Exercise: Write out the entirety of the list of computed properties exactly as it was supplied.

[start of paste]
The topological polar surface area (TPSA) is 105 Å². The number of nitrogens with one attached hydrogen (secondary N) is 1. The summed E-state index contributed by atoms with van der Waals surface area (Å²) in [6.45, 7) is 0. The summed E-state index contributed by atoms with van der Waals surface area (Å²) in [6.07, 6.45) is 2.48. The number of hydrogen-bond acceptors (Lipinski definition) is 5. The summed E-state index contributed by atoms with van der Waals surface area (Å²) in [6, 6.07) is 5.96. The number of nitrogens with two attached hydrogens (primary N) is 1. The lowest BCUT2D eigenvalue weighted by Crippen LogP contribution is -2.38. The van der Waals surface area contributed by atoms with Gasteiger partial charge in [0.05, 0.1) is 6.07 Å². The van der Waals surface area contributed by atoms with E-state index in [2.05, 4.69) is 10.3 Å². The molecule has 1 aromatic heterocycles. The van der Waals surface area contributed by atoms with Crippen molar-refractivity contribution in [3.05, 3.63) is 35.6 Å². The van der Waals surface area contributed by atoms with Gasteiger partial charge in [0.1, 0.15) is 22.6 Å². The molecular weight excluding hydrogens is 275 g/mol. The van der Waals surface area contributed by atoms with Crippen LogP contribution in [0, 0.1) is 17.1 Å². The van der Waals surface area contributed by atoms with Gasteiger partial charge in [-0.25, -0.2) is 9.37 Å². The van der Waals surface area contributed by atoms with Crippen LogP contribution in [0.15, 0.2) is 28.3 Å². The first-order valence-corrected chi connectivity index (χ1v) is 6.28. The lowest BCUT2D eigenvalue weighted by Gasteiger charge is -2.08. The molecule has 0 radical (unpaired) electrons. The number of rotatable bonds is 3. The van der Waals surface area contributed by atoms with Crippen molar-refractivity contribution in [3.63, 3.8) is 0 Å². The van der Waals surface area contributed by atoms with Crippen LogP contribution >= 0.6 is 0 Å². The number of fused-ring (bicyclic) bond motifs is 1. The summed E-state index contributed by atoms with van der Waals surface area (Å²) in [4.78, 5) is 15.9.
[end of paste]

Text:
The topological polar surface area (TPSA) is 105 Å². The number of nitrogens with one attached hydrogen (secondary N) is 1. The summed E-state index contributed by atoms with van der Waals surface area (Å²) in [6.45, 7) is 0. The summed E-state index contributed by atoms with van der Waals surface area (Å²) in [6.07, 6.45) is 2.48. The number of hydrogen-bond acceptors (Lipinski definition) is 5. The summed E-state index contributed by atoms with van der Waals surface area (Å²) in [6, 6.07) is 5.96. The number of nitrogens with two attached hydrogens (primary N) is 1. The lowest BCUT2D eigenvalue weighted by Crippen LogP contribution is -2.38. The van der Waals surface area contributed by atoms with Gasteiger partial charge in [0.05, 0.1) is 6.07 Å². The van der Waals surface area contributed by atoms with E-state index in [2.05, 4.69) is 10.3 Å². The molecule has 1 aromatic heterocycles. The van der Waals surface area contributed by atoms with Crippen molar-refractivity contribution in [3.05, 3.63) is 35.6 Å². The van der Waals surface area contributed by atoms with Gasteiger partial charge in [0.1, 0.15) is 22.6 Å². The molecular weight excluding hydrogens is 275 g/mol. The van der Waals surface area contributed by atoms with Crippen LogP contribution in [0, 0.1) is 17.1 Å². The van der Waals surface area contributed by atoms with Gasteiger partial charge in [-0.25, -0.2) is 9.37 Å². The van der Waals surface area contributed by atoms with Crippen LogP contribution in [0.15, 0.2) is 28.3 Å². The first-order valence-corrected chi connectivity index (χ1v) is 6.28. The lowest BCUT2D eigenvalue weighted by Gasteiger charge is -2.08. The molecule has 0 radical (unpaired) electrons. The number of rotatable bonds is 3. The van der Waals surface area contributed by atoms with Crippen molar-refractivity contribution in [3.63, 3.8) is 0 Å². The van der Waals surface area contributed by atoms with Crippen LogP contribution >= 0.6 is 0 Å². The number of fused-ring (bicyclic) bond motifs is 1. The summed E-state index contributed by atoms with van der Waals surface area (Å²) in [4.78, 5) is 15.9.